An appeal has been filed in the High Court against the South Dublin County Council’s decision to ban data centers being built in its functional area for the life of the 2022-2028 development plan.

Echelon DC Holdings Limited, which develops and owns the data center, has filed a lawsuit for judicial review.

The challenge came after a vote by elected members of the Council last June to amend the current development plan to ban the building of any more data centers within the functional area. I was.

In a motion put forward by the People Before Profit members of the Council, The council decided to ban the data center and designated it not to be allowed under any zoning on the grounds that the South Dublin area does not have the capacity to have more data centres.

Echelon, headed by Neil Steen SC, argues the ban is illegal and should be removed.

The ban violates national and regional policies regarding data centers, is argued to be unreasonable and unreasonable, and violates various constitutional rights.

Attorneys told the court that the amendment to the plan was opposed by the council’s chief executive. Unchanged from previous development plans, i.e. The data center should be listed as “under consideration”.

The Office of Planning Regulators also believes that the ban should not be included in development plans because it conflicts with regional policy objectives and spatial and economic strategies for the central and eastern regions.

The Court also ruled that the Minister of Local Government and Planning last minute Notify the Council to the Moon that the banning of data centers included in the plan may not be permitted.

This is because the ban is inconsistent with various national and regional policies and objectives promoting Ireland as a sustainable destination for data centers, and lacks a proper evidence base.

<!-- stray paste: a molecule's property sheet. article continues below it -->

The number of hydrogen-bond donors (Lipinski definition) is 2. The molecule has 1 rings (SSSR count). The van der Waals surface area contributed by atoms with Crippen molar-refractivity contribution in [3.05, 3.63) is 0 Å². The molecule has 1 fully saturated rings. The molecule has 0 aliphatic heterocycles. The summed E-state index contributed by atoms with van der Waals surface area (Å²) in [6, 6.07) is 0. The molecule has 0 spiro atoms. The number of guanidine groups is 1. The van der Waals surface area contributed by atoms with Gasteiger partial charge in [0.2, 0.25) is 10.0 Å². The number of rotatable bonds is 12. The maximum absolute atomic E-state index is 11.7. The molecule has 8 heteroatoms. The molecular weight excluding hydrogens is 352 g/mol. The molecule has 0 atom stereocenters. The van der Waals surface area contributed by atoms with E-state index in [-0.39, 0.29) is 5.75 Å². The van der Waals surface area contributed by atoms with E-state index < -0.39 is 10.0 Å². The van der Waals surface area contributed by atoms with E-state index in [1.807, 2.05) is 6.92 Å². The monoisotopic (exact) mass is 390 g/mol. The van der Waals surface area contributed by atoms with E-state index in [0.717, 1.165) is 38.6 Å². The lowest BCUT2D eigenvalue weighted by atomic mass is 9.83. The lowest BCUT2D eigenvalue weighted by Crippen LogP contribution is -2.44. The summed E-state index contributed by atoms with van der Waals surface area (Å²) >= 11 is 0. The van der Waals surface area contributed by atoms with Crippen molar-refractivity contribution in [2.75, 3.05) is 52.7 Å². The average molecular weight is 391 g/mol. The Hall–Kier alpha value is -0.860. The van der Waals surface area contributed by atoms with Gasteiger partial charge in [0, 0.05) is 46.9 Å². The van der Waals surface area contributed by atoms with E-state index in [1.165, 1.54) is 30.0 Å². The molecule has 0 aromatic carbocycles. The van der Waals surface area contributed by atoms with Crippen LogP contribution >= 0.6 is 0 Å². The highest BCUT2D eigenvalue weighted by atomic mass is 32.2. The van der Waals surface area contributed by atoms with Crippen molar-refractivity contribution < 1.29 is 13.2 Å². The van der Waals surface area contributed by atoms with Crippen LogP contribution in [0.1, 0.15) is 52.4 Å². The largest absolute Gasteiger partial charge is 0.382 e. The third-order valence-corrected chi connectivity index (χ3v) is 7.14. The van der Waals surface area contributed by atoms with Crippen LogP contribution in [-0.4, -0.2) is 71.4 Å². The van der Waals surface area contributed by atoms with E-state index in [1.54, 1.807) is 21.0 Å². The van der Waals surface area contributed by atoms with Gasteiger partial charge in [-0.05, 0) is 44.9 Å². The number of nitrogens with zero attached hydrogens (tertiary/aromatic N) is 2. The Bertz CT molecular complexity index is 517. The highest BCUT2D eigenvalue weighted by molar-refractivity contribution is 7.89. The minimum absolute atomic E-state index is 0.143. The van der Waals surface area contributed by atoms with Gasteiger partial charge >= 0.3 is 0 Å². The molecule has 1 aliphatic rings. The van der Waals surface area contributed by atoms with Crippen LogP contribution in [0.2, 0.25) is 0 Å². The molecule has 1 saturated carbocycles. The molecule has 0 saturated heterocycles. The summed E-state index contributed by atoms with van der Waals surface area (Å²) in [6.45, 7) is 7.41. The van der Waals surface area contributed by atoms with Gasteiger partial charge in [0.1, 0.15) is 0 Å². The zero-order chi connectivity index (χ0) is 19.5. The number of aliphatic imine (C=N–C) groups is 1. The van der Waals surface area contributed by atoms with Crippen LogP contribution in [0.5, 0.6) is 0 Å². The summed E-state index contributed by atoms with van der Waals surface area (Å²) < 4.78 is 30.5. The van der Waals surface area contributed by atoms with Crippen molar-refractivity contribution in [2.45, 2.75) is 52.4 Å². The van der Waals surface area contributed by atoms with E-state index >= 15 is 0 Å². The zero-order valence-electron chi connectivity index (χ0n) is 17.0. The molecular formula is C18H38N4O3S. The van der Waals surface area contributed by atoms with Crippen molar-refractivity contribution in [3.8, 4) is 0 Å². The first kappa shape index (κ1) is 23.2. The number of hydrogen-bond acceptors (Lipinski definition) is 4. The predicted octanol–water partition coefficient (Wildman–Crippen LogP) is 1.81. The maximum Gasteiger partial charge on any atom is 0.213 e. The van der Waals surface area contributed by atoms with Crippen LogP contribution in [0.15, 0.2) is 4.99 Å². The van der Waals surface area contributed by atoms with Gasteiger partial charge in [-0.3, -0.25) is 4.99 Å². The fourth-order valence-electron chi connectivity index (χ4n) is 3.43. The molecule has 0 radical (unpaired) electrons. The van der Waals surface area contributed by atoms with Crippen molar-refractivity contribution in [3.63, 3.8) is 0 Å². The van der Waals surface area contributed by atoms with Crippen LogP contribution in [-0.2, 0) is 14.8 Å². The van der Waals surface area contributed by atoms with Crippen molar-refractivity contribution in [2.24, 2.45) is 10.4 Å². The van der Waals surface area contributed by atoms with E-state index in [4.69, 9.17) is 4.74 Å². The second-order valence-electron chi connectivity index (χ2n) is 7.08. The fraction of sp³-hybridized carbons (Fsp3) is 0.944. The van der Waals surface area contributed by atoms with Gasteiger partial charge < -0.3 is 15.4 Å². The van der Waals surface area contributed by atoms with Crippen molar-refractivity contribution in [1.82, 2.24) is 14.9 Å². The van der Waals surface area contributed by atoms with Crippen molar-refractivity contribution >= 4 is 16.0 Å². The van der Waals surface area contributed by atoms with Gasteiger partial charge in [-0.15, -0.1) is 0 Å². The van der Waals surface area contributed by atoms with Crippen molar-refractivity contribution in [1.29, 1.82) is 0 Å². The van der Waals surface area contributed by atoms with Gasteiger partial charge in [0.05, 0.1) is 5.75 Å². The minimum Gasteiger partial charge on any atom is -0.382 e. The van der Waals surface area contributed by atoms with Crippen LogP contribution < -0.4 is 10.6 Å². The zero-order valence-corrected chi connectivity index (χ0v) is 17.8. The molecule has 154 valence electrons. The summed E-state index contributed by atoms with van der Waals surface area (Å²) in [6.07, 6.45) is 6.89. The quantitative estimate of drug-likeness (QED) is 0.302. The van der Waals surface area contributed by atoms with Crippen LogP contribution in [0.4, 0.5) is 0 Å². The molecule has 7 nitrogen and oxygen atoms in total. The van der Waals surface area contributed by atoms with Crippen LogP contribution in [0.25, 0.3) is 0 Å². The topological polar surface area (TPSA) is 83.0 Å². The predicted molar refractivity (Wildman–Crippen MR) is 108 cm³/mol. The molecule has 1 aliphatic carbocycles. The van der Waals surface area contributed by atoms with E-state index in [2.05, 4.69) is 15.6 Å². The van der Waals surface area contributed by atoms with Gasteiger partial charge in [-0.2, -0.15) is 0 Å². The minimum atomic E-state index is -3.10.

Ministers invited parties to submit their proposals before a final decision is taken.

Echelon, which develops, owns and operates data centers in various locations, argues that the ban, if left unchecked, will adversely affect its business in the South County Dublin area.

The company owns land in Clondalkin and Newcastle, Dublin, within the Council’s functional area, subject to planning permits for data center development. We also have plans to expand our data centers in these locations over time.

In that action, Echelon is seeking an order to reverse a June 22 council decision to designate data centers as “unauthorized” under the zoning purposes of its development plan.

It also seeks an order directing the council to designate data centers as “under consideration” under various zoning purposes included in the development plan.

It also seeks an order to void certain modifications made to the development plan, which Echelon says should be removed.

The lawsuit has been postponed until November.

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